By Al Stump
464 pages, Algonquin, $24.95
His Tumultuous Life And Times
By Richard Bak
194 pages, Taylor, $29.95
TWO-THIRDS of a century after he took his last at-bat in the major leagues, Ty Cobb continues to engage - indeed vex - the imagination of baseball fans.
Cobb is widely believed to have been the meanest, most foul-tempered, bellicose man ever to play major-league baseball - in short, a sociopath. He may also have been the most talented ballplayer of the century.
There's the rub. Americans have never been wholly willing to assess performance in any public arena detached from what we know - or can discover - about private character and behavior. It is a standard that we apply to actors, poets, musicians, industrialists, generals and, yes, presidents. Doubtless, the nation would sleep more soundly (and publishers would be measurably pooredozens of biographic articles on the troubled Cobb. Moreover, director Ron Shelton has now made a movie biography of Cobb, featuring Tommy Lee Jones in the title role.
Al Stump's study of Cobb comes close to an inventory of the ball player's aberrant behavior, on and off the diamond, but it cannot be said that the author did not honestly earn the privilege of revealing the most unseemly facts of Cobb's life. In 1959, just two years before Cobb's death, Stump accepted an invitation to ghostwrite an autobiography for the aging and ailing Hall-of-Famer. It was published in 1961 as "My Life in Baseball: The True Record."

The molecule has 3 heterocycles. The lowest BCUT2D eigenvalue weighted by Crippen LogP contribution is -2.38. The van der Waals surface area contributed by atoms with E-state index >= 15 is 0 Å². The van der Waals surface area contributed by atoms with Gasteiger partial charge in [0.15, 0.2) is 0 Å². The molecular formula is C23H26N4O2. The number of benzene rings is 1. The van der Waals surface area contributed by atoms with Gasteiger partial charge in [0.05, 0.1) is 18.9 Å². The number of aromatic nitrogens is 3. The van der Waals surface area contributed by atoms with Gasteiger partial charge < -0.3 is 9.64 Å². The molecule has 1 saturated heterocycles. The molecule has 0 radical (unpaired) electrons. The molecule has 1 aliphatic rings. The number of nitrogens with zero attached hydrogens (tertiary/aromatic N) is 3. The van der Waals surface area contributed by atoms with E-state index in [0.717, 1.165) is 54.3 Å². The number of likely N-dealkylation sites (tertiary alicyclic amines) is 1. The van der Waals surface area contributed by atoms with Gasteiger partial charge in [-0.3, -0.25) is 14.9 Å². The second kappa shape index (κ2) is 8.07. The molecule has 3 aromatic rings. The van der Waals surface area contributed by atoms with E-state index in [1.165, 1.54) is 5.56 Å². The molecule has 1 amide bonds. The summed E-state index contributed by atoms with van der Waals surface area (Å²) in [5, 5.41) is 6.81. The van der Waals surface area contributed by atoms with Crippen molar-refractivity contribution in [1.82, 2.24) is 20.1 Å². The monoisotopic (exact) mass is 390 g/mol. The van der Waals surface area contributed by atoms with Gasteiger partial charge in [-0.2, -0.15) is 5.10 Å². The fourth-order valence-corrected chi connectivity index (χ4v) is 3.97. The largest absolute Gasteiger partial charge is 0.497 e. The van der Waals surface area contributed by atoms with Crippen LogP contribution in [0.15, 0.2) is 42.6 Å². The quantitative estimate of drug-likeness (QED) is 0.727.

The assignment required Stump to move into Cobb's Lake Tahoe home, where the old man lived alone - clearly because no one would live with him. Stump remained for almost a year.
Harrowing scarcely describes the writer's experience in the Cobb household. The volcanic, unbalanced Cobb was given to making wild demands, which he expected to be satisfied immediately. He was also never without a loaded Luger, which he not infrequently brandished in Stump's direction. Cobb drank heavily, kept impossibly unhealthful hours and ate irregularly if at all. And he expected Stump - or any other houseguest - to share his lifestyle.
Late one winter night, Cobb, on impulse, decided that they must go to Las Vegas for excitement. He ordered that Stump follow in his own car down miles of icy, twisting mountain roads at life-threatening speeds. The writer lived to tell of it, of course, but barely.
The true strength of Stump's book is that the author is able to offer Cobb's version - in the old man's own words - of the many scrapes and controversies that checkered both his baseball career and his private life.
The event that most …